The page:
Once again, subscription service Scribd has changed its rules on how much content users are allowed to access. This makes at least the fourth time in the last two years that the service has changed the rules on its paying subscribers.

Originally, Scribd started off as an unlimited subscription service.  Upon finding that some users were actually voracious readers, in February 2016, the service removed a large number of romance books (a hugely popular category) and instituted content limits of 3 ebooks and 1 audiobook for the rest of its users. A few months later in March 2016, Scribd modified the limits again by introducing Selects, which made some books unlimited and others subject to the 3 ebook/1 audiobook limit. And finally, comics were removed the service’s catalog in January 2017.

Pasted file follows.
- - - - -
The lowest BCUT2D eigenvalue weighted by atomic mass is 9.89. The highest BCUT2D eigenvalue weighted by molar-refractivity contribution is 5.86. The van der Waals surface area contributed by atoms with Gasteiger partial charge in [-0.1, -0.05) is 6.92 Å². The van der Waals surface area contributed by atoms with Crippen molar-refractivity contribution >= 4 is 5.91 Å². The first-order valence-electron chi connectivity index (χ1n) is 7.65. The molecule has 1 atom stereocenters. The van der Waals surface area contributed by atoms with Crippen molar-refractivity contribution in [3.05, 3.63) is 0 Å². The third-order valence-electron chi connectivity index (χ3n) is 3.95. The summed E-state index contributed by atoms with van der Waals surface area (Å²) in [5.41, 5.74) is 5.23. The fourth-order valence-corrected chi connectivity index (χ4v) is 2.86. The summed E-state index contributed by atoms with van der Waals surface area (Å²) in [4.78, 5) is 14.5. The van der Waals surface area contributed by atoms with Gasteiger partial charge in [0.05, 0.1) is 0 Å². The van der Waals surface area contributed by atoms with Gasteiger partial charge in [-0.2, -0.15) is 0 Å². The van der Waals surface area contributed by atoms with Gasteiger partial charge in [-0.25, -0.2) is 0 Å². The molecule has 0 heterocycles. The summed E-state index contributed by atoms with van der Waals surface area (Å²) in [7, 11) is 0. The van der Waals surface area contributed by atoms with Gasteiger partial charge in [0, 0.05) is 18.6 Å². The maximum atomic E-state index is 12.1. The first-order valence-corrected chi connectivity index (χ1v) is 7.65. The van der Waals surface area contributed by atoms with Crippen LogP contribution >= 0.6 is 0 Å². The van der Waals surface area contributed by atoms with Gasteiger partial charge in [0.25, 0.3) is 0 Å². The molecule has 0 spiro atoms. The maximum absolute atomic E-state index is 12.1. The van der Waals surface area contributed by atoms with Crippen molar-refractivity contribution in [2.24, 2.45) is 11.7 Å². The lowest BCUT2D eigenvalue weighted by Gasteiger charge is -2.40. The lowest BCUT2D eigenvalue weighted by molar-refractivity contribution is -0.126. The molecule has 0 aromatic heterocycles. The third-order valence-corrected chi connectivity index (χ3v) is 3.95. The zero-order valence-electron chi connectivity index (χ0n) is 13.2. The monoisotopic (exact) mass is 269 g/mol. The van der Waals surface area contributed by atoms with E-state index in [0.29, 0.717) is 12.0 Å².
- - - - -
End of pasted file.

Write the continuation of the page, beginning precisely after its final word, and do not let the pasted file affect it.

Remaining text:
Needless to say, if social media comments are anything to go by, a lot of subscribers have bailed on the service since 2016.

Scribd’s latest app update was released yesterday and as of today, the service will again be offering access to unlimited* access to books and audiobooks. (Please note the asterisk behind the word unlimited.)

The facts behind the asterisk can be found on the page with the EULA: